Both TCM and Ayurveda use the tongue as a map to the diagnosis of
various organs. The specific areas of various “tongue/organ correspondences” are
remarkably similar in both systems of diagnoses e.g. the heart being at the very
tip, the stomach in the middle and kidneys located in the back area of the tongue.
While both tongue and pulse play an important role in determining illness,
other factors such as facial color also need to be considered. In TCM the color of
the face and it’s moistness are closely related to the body’s Qi and blood. The
Nei Jing states that, “all the Qi and Blood of the Meridians pour upward into the
face.” Normal and healthy facial color would appear shiny and moist. White is
associated with disharmonies of deficiency or of Cold, whereas a darkness or
blackness, usually the greatest www.gta5hackcheats.com/gta5hack/ under the eyes, is associated with deficient kidneys
and congealed blood.
In Ayurveda, facial observation deals mostly with the expressions of
the individual. For example, liver lines between the eyebrows are a sign of
repressed anger, whereas worry lines across the forehead signify excess Vata or
worry, and dark under eye rings suggest a kidney disorder.
Observation of the eyes in diagnoses is also very important to both healing
systems. TCM states that although it is the liver that opens into the eyes, the
health of all the organs is reflected in them because the pure Qi of all the organs,
“pours through the eyes.” Lively eyes indicate that the Qi is uninjured, stiff
“wooden,” inflexible eyes show either a Wind or a deficient condition, and if the
whites of the eyes are red, it is a sign of a Heat condition caused by external
pernicious influences or excess heat of an organ.
Ayurveda believes that the eyes help to show an individual’s dosha, (Vata,
Pitta, or Kapha). Generally, Vata eyes are small and unsteady, Pitta eyes are
sharp and piercing, reddish or bloodshot, and Kapha eyes appear large, wide and
white. Healthy eyes are characterized as, “serene, cheerful, and beautiful.”
Observation of an individual’s secretions and excretions is another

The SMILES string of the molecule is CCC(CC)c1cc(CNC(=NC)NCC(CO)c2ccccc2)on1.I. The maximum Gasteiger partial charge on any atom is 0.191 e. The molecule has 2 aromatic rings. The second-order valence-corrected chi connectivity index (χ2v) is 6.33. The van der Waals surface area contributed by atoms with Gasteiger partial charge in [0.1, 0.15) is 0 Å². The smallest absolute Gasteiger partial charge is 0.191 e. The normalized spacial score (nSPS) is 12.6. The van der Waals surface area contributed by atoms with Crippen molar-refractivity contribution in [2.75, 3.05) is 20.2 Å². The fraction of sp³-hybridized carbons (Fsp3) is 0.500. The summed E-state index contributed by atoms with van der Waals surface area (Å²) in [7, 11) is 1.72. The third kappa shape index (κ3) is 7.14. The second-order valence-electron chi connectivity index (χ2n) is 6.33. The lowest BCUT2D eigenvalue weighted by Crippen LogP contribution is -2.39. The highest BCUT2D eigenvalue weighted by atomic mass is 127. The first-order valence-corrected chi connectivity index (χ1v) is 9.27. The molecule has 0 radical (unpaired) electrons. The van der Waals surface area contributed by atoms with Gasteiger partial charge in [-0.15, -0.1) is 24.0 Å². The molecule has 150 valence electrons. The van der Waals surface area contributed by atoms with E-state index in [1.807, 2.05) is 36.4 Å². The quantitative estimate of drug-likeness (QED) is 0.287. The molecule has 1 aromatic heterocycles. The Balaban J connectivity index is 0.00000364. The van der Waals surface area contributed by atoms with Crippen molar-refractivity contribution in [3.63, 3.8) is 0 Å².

necessary step when diagnosing an illness in both TCM and Ayurveda. In TCM,
the principal secretions and excretions are phlegm, vomit, urine and stool.
Because the physician may see phlegm and vomit, they are considered part
of the “Looking Examination”. Urine and stool are usually discussed with the
patient and are therefore covered in the “Asking Examination”.
The same is true in Ayurveda where by asking and observing, a physician
can gain knowledge of an individual’s constitution through the type of secretions
and excretions they exhibit. By taking all of these signs into consideration,
weighing and comparing them to other signs in the examination, an accurate
diagnoses is eventually attained.
Although TCM and Ayurveda practice many of the same diagnostic
techniques, this thesis also illustrated how each system is distinct through its
discussion of Doshas and Qi. Both TCM and Ayurveda are ancient healing
systems of the East which are finally being valued for their non-invasive
techniques here in the West. In contrast to Allopathic medicine which simply
treats specific symptoms, both Eastern systems view the patient as a unique
individual whose habits and lifestyle must be taken into consideration when
making a diagnosis and prescribing treatment. As a result of this individualized,
holistic approach, both TCM and Ayurveda offer patients a viable alternative to traditional Western medicine.